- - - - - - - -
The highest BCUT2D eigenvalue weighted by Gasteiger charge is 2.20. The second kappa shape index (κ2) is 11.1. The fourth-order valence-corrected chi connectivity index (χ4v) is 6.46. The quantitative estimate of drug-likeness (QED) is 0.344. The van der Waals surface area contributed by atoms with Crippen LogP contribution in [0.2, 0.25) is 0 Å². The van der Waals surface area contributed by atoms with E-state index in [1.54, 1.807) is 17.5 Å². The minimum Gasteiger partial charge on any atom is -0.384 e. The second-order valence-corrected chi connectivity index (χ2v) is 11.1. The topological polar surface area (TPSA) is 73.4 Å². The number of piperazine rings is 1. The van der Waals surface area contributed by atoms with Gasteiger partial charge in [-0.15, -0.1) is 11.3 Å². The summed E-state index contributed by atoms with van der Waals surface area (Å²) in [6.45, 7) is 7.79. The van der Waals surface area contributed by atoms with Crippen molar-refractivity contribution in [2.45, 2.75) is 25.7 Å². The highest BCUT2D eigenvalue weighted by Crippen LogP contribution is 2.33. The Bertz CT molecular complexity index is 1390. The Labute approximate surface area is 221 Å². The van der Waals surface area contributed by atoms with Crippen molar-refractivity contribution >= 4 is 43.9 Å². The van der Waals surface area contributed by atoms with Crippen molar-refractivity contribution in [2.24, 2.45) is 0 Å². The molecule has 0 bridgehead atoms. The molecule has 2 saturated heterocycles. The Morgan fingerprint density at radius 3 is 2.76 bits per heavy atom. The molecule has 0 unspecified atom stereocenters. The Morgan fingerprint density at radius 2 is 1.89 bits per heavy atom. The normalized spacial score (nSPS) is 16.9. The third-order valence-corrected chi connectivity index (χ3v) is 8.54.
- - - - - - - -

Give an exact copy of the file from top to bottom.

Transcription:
The highest BCUT2D eigenvalue weighted by Gasteiger charge is 2.20. The second kappa shape index (κ2) is 11.1. The fourth-order valence-corrected chi connectivity index (χ4v) is 6.46. The quantitative estimate of drug-likeness (QED) is 0.344. The van der Waals surface area contributed by atoms with Crippen LogP contribution in [0.2, 0.25) is 0 Å². The van der Waals surface area contributed by atoms with E-state index in [1.54, 1.807) is 17.5 Å². The minimum Gasteiger partial charge on any atom is -0.384 e. The second-order valence-corrected chi connectivity index (χ2v) is 11.1. The topological polar surface area (TPSA) is 73.4 Å². The number of piperazine rings is 1. The van der Waals surface area contributed by atoms with Gasteiger partial charge in [-0.15, -0.1) is 11.3 Å². The summed E-state index contributed by atoms with van der Waals surface area (Å²) in [6.45, 7) is 7.79. The van der Waals surface area contributed by atoms with Crippen molar-refractivity contribution in [2.45, 2.75) is 25.7 Å². The highest BCUT2D eigenvalue weighted by Crippen LogP contribution is 2.33. The Bertz CT molecular complexity index is 1390. The Labute approximate surface area is 221 Å². The van der Waals surface area contributed by atoms with Crippen molar-refractivity contribution >= 4 is 43.9 Å². The van der Waals surface area contributed by atoms with Crippen molar-refractivity contribution in [2.24, 2.45) is 0 Å². The molecule has 0 bridgehead atoms. The molecule has 2 saturated heterocycles. The Morgan fingerprint density at radius 3 is 2.76 bits per heavy atom. The molecule has 0 unspecified atom stereocenters. The Morgan fingerprint density at radius 2 is 1.89 bits per heavy atom. The normalized spacial score (nSPS) is 16.9. The third-order valence-corrected chi connectivity index (χ3v) is 8.54.